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Zoya Kosmodemyanskaya - Moscow, Russia
Posted by: Groundspeak Premium Member Metro2
N 55° 45.404 E 037° 37.160
37U E 413353 N 6179868
Quick Description: Zoya Kosmodemyanskaya was a heroine of the Soviet Union.
Location: Russia
Date Posted: 5/10/2016 6:43:56 PM
Waymark Code: WMR44Z
Published By: Groundspeak Regular Member Dorcadion Team
Views: 4

Long Description:
This somewhat larger than life sculpture depicts Zoya Kosmodemyanskaya as a young woman, standing and casually holding a rifle with a strap over her right shoulder. She wears a skirt and knee-high boots and a light jacket. She has short hair and looks to her left. It seems to be a painted metal. It is located in the Ploshchad Revolyutsii (Moscow Metro Station). The artist and date are not indicated at the site.

Wikipedia (visit link) informs us:

"Zoya Anatolyevna Kosmodemyanskaya... September 13, 1923 – November 29, 1941) was a Soviet partisan, and a Hero of the Soviet Union (awarded posthumously). She was one of the most revered heroines of the Soviet Union...

Fame

The story of Zoya Kosmodemyanskaya became popular after Pravda published an article written by Pyotr Lidov on January 27, 1942. The journalist had heard about Zoya's execution from an elderly peasant, and was impressed by the young woman's courage. The witness recounted: "They were hanging her and she was giving a speech. They were hanging her and she was threatening them." Lidov travelled to Petrishchevo, collected details from local residents and published an article about the then-unknown partisan girl. Soon after, Joseph Stalin noticed the article. He proclaimed: "Here is the people's heroine", which started a propaganda campaign honouring Kosmodemyanskaya. In February, she was identified and was awarded the order of Hero of the Soviet Union.

Many streets, kolkhozes and Pioneer organizations in the Soviet Union bore the name of Zoya Kosmodemyanskaya. Soviet poets, writers, artists and sculptors dedicated their works to Kosmodemyanskaya. In 1944, the film Zoya was made about her. The Soviets erected a monument in her honour not far from the village of Petrishchevo (sculptors – O.A.Ikonnikov and V.A.Feodorov). Another statue is prominently located at the Partizanskaya Moscow Metro station. A 4108-meter (13,478 feet) mountain peak in Trans-Ili Alatau is named after her. A minor planet 1793 Zoya discovered in 1968 by Soviet astronomer Tamara Mikhailovna Smirnova is named after her. Zoya Kosmodemyanskaya is buried at Novodevichy Cemetery in Moscow.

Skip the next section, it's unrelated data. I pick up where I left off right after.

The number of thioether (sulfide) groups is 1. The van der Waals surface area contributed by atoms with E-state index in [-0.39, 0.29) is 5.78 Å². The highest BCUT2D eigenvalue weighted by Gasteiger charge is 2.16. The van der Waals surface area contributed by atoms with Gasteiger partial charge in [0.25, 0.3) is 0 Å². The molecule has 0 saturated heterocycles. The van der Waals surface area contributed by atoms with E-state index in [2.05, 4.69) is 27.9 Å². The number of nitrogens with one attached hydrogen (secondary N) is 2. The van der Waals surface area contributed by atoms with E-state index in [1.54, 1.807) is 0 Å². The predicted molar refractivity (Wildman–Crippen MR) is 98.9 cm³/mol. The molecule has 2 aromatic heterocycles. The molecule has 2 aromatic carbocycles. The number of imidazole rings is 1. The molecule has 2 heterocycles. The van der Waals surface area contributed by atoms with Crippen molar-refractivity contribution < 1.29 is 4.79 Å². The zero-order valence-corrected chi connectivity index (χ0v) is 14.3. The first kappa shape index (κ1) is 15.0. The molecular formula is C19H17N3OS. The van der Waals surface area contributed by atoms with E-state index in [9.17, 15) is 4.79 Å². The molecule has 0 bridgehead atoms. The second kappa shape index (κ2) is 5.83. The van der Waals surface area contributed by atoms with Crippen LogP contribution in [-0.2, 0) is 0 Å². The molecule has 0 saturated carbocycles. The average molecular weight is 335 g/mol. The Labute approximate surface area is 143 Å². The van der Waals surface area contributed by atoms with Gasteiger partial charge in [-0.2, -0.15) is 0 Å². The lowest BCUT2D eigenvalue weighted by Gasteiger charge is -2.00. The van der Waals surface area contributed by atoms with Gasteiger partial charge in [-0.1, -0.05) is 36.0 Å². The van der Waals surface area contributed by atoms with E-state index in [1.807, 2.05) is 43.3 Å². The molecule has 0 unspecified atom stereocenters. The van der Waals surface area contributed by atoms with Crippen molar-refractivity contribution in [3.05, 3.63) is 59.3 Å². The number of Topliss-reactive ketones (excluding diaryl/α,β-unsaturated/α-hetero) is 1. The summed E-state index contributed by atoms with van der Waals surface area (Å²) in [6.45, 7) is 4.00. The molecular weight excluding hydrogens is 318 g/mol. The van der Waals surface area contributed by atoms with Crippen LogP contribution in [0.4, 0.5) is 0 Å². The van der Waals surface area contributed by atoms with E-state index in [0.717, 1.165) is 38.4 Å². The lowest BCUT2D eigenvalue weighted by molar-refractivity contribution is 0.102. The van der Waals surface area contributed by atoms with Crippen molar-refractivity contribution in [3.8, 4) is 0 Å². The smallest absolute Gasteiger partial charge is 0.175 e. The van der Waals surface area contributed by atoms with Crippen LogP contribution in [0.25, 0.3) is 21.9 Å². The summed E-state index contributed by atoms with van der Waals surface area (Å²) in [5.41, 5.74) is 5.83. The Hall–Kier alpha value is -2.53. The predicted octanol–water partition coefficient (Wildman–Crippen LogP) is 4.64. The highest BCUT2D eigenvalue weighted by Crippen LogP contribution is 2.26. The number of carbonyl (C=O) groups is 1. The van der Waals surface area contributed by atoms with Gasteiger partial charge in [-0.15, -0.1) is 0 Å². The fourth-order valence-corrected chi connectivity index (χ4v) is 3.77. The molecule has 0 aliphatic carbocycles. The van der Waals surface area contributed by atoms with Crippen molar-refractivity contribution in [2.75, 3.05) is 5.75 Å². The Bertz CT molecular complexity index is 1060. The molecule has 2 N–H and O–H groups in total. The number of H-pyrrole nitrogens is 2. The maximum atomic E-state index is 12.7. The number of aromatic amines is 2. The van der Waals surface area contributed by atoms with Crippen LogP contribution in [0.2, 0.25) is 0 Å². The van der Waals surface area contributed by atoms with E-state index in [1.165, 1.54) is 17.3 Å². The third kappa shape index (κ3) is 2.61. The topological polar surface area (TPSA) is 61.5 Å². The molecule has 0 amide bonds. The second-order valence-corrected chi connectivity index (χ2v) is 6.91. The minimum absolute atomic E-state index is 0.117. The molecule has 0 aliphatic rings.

Zoya Phan, an outspoken political activist for the Karen people and member of the Burma Campaign UK, was named after Zoya Kosmodemyanskaya by her father, Padoh Mahn Sha Lah Phan. Her father chose this name because he had read about Zoya Kosmodemyanskaya while studying at Yangon University and saw several parallels between the Karen resistance against the Burmese government and the Soviet resistance against the Nazis in Europe.

Controversy

The biography of Zoya Kosmodemyanskaya became a subject of media controversy during the 1990s.

In September 1991, almost fifty years after Zoya's death, an article by Aleksandr Zhovtis was published in the weekly Russian magazine Argumenty i Fakty. The article alleged that there were no German troops in the village of Petrischevo, (in spite of several photos of her being hung by German soldiers) and that Zoya was caught by local peasants who were unhappy about the destruction of their property. The information was sourced to an anonymous school teacher who had apparently told Nikolai Anov the story. Anov, already dead, apparently passed it on to Zhovtis. At the end of the article, Zhovtis blamed Stalin's scorched earth policy for the 'unnecessary' death of the young woman.